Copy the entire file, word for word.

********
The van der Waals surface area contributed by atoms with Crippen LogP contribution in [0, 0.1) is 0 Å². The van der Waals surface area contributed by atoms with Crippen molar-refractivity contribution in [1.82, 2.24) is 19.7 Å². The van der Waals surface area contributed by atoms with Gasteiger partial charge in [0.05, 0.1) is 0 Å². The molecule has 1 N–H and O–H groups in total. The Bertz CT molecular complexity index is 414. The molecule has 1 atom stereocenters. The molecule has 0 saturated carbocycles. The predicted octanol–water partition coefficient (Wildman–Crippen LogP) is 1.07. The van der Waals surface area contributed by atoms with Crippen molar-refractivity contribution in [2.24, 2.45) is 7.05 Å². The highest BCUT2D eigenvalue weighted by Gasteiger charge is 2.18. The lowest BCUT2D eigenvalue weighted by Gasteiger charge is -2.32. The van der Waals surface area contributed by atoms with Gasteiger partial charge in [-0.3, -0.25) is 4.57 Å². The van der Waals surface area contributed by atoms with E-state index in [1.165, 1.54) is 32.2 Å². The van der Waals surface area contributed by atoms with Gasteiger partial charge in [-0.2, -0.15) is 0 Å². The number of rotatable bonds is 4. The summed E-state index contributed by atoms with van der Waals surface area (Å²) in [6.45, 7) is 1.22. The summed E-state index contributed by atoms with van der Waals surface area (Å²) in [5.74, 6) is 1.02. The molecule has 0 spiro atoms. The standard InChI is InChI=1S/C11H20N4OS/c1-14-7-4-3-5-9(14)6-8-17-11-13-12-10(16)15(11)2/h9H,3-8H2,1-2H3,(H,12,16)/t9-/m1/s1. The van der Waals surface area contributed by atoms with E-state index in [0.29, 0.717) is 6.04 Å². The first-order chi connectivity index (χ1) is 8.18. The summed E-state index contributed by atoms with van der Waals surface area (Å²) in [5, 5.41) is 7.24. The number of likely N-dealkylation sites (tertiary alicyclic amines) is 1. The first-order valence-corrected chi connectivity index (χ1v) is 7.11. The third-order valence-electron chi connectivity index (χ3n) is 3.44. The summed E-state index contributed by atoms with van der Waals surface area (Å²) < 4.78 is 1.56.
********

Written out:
The van der Waals surface area contributed by atoms with Crippen LogP contribution in [0, 0.1) is 0 Å². The van der Waals surface area contributed by atoms with Crippen molar-refractivity contribution in [1.82, 2.24) is 19.7 Å². The van der Waals surface area contributed by atoms with Gasteiger partial charge in [0.05, 0.1) is 0 Å². The molecule has 1 N–H and O–H groups in total. The Bertz CT molecular complexity index is 414. The molecule has 1 atom stereocenters. The molecule has 0 saturated carbocycles. The predicted octanol–water partition coefficient (Wildman–Crippen LogP) is 1.07. The van der Waals surface area contributed by atoms with Crippen molar-refractivity contribution in [2.24, 2.45) is 7.05 Å². The highest BCUT2D eigenvalue weighted by Gasteiger charge is 2.18. The lowest BCUT2D eigenvalue weighted by Gasteiger charge is -2.32. The van der Waals surface area contributed by atoms with Gasteiger partial charge in [-0.3, -0.25) is 4.57 Å². The van der Waals surface area contributed by atoms with E-state index in [1.165, 1.54) is 32.2 Å². The van der Waals surface area contributed by atoms with Gasteiger partial charge in [-0.2, -0.15) is 0 Å². The number of rotatable bonds is 4. The summed E-state index contributed by atoms with van der Waals surface area (Å²) in [6.45, 7) is 1.22. The summed E-state index contributed by atoms with van der Waals surface area (Å²) in [5.74, 6) is 1.02. The molecule has 0 spiro atoms. The standard InChI is InChI=1S/C11H20N4OS/c1-14-7-4-3-5-9(14)6-8-17-11-13-12-10(16)15(11)2/h9H,3-8H2,1-2H3,(H,12,16)/t9-/m1/s1. The van der Waals surface area contributed by atoms with E-state index in [0.29, 0.717) is 6.04 Å². The first-order chi connectivity index (χ1) is 8.18. The summed E-state index contributed by atoms with van der Waals surface area (Å²) in [5, 5.41) is 7.24. The number of likely N-dealkylation sites (tertiary alicyclic amines) is 1. The first-order valence-corrected chi connectivity index (χ1v) is 7.11. The third-order valence-electron chi connectivity index (χ3n) is 3.44. The summed E-state index contributed by atoms with van der Waals surface area (Å²) < 4.78 is 1.56.